We continued to move through our study plots, setting up nets in the dense streamside vegetation and eagerly watching the male chats respond to our audio “intruders” and fly into our nets. We eventually captured 22 males, which allowed us to deploy all of our geolocators! Now, we must hope that a substantial number of our tagged males survive the roundtrip migratory journey and the long winter to return again next spring so we have a chance of recapturing them and retrieving their data. Due to this challenge, most geolocator studies have relatively small sample sizes; nevertheless, these studies have revolutionized our understanding of migratory connectivity.
We are partnering with Christine Bishop and her research team from Environment Canada and Simon Fraser University. Together, we will examine our data and compare the migratory routes and wintering grounds of our northern California population of Yellow-breasted Chats with those of an endangered population of chats that breed in British Columbia. This project will eventually form a tri-national partnership, including our San Pancho Bird Observatory partners working in overwintering areas in Mexico. We are excited to see the results, but for now we must wait. The Yellow-breasted Chats in northern California are finishing nesting for the season and will soon wing their way back to their southern homes. They will remain there for several months, until the lengthening days of spring urge them to return to us once more.
Klamath Bird Observatory hosted an outreach event for professional partners on June 9th at our Upper Klamath Field Station’s Sevenmile Long-term Bird Monitoring and Banding Station in the Fremont-Winema National Forest. This picturesque research facility, a historic Forest Service Guard Station, is located on the northern outskirts of the Klamath Basin, nestled in a small clearing surrounded by shrubs, forest, and streamside habitats.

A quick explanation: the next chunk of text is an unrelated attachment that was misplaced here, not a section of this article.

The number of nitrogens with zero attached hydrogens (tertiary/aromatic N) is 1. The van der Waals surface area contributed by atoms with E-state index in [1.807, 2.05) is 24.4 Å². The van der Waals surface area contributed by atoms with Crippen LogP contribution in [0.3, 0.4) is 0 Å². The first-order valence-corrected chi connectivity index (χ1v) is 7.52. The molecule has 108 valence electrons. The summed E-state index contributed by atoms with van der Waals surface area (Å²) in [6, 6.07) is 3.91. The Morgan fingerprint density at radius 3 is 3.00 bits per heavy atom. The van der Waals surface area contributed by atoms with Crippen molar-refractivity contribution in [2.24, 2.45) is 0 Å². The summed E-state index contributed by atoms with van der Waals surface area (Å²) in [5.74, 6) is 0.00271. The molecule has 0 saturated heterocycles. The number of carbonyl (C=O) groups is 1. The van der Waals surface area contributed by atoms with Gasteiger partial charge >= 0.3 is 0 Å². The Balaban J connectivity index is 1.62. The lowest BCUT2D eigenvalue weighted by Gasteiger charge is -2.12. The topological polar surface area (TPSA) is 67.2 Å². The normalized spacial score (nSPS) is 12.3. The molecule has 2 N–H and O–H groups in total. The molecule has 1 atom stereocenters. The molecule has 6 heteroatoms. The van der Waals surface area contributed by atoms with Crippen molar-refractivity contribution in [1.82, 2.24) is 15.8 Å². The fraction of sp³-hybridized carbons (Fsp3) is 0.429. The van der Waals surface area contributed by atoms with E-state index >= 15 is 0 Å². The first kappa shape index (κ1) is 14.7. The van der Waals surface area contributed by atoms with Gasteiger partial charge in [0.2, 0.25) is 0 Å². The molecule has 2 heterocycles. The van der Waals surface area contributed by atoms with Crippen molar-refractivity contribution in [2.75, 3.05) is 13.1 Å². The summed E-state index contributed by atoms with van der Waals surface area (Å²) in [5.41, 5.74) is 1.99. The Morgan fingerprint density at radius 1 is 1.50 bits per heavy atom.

Such habitat diversity translates into avian diversity, and as our partners enjoyed pastries, spooned parfait, and sipped coffee at the start of the event, a variety of birds called from the surrounding vegetation, including Northern Flickers, Yellow Warblers, Western Tanagers, Pacific-slope Flycatchers, Song Sparrows, and an occasional chatty Belted Kingfisher.
Klamath Bird Observatory initiated this first annual Bird Banding Outreach Day to demonstrate the value of our long-term monitoring program to our professional partners who support the KBO programs that inform their natural resource management work on public lands. KBO Executive Director John Alexander opened the event with an overview of the history of the Klamath Bird Observatory, focusing on our work in the Klamath Basin and our nearly 20 years of collaboration with the US Forest Service, Bureau of Land Management, and US Fish and Wildlife Service. Then, Science Director Jaime Stephens provided a summary of our scientific programs, including a new study on the habitat preferences of Black-backed Woodpeckers in green, unburned forests.
The group, including US Forest Service professionals from the Fremont-Winema National Forest, then moved to a shaded picnic table near a copse of young aspen where biologists are set up to measure, band, and release songbirds that are being tracked as part of KBO’s long-term monitoring program. When we arrived, KBO intern Kaitlin Clark from Michigan was gently blowing on the head feathers of a Yellow Warbler to glean information about skull development that can help determine the bird’s age.
KBO Biologist and Banding Project Leader Robert Frey described the purpose and procedure of the banding program to our guests. In brief, bird banding is a method of bird monitoring that can be used to track the size and characteristics of a population over time. First, a bird is gently caught in a soft, fine net called a mist net. After being carefully removed by a biologist, a small aluminum band is placed around the bird’s leg like a bracelet. Engraved in the band is a unique number which will allow biologists to track the bird if it is recaptured. Additional data are collected (e.g., age, sex, weight, breeding condition) and then the bird is released to continue its daily activities.
The Klamath Bird Observatory banding program has numerous conservation applications. We learn whether birds are successfully breeding in an area—an indication of healthy habitat. We learn whether birds are surviving migration—information that can inform international conservation efforts. Re-sightings of banded birds give us specific locations related to migration routes and overwintering sites. More generally, we monitor birds because they tell us about the functioning of the environment as a whole, and this has important consequences for birds, other wildlife, and human communities.